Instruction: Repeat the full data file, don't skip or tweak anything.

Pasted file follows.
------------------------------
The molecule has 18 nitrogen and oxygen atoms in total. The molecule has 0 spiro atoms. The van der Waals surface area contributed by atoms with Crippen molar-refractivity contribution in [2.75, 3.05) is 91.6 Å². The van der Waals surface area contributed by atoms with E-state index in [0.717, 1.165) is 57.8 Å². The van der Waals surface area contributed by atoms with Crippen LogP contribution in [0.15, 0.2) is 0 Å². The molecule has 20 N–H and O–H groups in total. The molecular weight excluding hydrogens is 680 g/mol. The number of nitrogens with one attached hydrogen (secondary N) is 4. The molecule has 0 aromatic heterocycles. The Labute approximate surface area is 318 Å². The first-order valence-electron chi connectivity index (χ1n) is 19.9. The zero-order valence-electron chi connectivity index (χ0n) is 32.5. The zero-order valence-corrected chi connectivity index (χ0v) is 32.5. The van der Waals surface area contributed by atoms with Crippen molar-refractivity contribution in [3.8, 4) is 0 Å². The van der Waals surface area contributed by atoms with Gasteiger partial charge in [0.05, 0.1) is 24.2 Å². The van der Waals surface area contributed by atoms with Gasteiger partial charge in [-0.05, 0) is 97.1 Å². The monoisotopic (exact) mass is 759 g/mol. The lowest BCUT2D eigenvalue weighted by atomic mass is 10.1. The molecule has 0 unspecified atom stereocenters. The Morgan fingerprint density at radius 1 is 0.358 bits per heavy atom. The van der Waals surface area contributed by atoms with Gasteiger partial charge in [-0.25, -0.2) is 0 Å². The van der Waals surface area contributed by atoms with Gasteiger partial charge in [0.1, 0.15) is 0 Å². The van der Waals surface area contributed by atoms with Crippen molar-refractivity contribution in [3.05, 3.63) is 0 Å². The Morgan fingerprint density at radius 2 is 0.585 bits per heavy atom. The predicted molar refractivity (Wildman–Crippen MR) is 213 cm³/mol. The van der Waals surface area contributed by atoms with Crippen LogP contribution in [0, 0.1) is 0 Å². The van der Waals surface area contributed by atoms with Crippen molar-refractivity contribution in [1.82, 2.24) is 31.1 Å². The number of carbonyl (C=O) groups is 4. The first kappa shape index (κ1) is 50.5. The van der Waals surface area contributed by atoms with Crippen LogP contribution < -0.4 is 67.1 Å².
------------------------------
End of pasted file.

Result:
The molecule has 18 nitrogen and oxygen atoms in total. The molecule has 0 spiro atoms. The van der Waals surface area contributed by atoms with Crippen molar-refractivity contribution in [2.75, 3.05) is 91.6 Å². The van der Waals surface area contributed by atoms with E-state index in [0.717, 1.165) is 57.8 Å². The van der Waals surface area contributed by atoms with Crippen LogP contribution in [0.15, 0.2) is 0 Å². The molecule has 20 N–H and O–H groups in total. The molecular weight excluding hydrogens is 680 g/mol. The number of nitrogens with one attached hydrogen (secondary N) is 4. The molecule has 0 aromatic heterocycles. The Labute approximate surface area is 318 Å². The first-order valence-electron chi connectivity index (χ1n) is 19.9. The zero-order valence-electron chi connectivity index (χ0n) is 32.5. The zero-order valence-corrected chi connectivity index (χ0v) is 32.5. The van der Waals surface area contributed by atoms with Crippen molar-refractivity contribution in [3.8, 4) is 0 Å². The van der Waals surface area contributed by atoms with Gasteiger partial charge in [0.05, 0.1) is 24.2 Å². The van der Waals surface area contributed by atoms with Gasteiger partial charge in [-0.05, 0) is 97.1 Å². The monoisotopic (exact) mass is 759 g/mol. The lowest BCUT2D eigenvalue weighted by atomic mass is 10.1. The molecule has 0 unspecified atom stereocenters. The Morgan fingerprint density at radius 1 is 0.358 bits per heavy atom. The van der Waals surface area contributed by atoms with Gasteiger partial charge in [-0.25, -0.2) is 0 Å². The van der Waals surface area contributed by atoms with Gasteiger partial charge in [0.1, 0.15) is 0 Å². The van der Waals surface area contributed by atoms with Crippen molar-refractivity contribution in [3.05, 3.63) is 0 Å². The Morgan fingerprint density at radius 2 is 0.585 bits per heavy atom. The predicted molar refractivity (Wildman–Crippen MR) is 213 cm³/mol. The van der Waals surface area contributed by atoms with Crippen LogP contribution in [0, 0.1) is 0 Å². The van der Waals surface area contributed by atoms with Crippen molar-refractivity contribution in [1.82, 2.24) is 31.1 Å². The number of carbonyl (C=O) groups is 4. The first kappa shape index (κ1) is 50.5. The van der Waals surface area contributed by atoms with Crippen LogP contribution < -0.4 is 67.1 Å².